The mission of Western Washington University’s Shannon Point Marine Center is to support and promote academic programs at WWU that relate to the marine sciences. The center offers courses at the beautiful marine laboratory in Anacortes and provides undergraduate students the opportunity to engage in research.

“It’s this class element of our program that is particularly distinctive,” says Steve Sulkin, director of the marine center. “We have a fine research vessel fleet that gets students out into the environment and lets them use the tools that we use in the field, and our laboratory facilities are excellent in terms of maintaining organisms so that they can be studied and researched.”

The center, which includes 27,000 square feet of laboratory space and housing for students staying at the facility, features extensive analytical facilities for the study of geochemistry and biochemistry, Sulkin says.

“These are very important areas in modern marine science, and we have a lot of activity in that area going on,” Sulkin says. “The opportunity for undergraduates to study at the marine center, combined with the very strong programs on campus in biology and environmental science, provides students with as good an opportunity to study marine science as you can find anywhere in the country, and I feel comfortable in saying that.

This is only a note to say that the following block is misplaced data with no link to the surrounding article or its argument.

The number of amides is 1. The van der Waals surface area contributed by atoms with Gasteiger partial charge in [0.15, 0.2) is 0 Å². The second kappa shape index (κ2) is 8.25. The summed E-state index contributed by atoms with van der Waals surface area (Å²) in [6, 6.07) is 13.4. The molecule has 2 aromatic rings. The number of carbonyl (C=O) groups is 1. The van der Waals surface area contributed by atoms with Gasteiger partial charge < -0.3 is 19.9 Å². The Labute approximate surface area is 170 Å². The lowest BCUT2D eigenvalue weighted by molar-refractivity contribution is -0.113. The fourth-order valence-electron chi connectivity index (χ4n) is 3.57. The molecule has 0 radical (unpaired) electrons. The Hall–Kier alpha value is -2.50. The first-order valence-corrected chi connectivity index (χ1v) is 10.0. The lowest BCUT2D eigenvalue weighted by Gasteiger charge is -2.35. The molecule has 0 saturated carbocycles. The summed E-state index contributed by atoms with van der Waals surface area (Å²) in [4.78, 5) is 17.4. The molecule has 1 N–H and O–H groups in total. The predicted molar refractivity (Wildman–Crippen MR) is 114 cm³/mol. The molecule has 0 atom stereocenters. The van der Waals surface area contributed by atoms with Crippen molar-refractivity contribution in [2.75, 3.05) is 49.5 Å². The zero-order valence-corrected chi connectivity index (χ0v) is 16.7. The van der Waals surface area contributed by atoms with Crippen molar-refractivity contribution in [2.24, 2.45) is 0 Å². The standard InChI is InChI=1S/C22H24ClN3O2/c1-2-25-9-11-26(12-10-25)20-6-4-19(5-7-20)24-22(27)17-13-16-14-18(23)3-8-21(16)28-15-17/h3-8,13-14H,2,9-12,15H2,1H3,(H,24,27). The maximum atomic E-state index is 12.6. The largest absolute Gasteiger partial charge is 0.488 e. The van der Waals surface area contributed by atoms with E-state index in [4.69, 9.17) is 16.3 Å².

“The combination of excellent faculty and excellent basic coursework on the main campus, coupled with the opportunity students get when they come to the marine center to get out in the field to study marine organisms up close and personal and to engage in research is just extraordinary.”

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WWU President Bruce Shepard delivered this address to faculty and staff members on Sept. 16, 2009.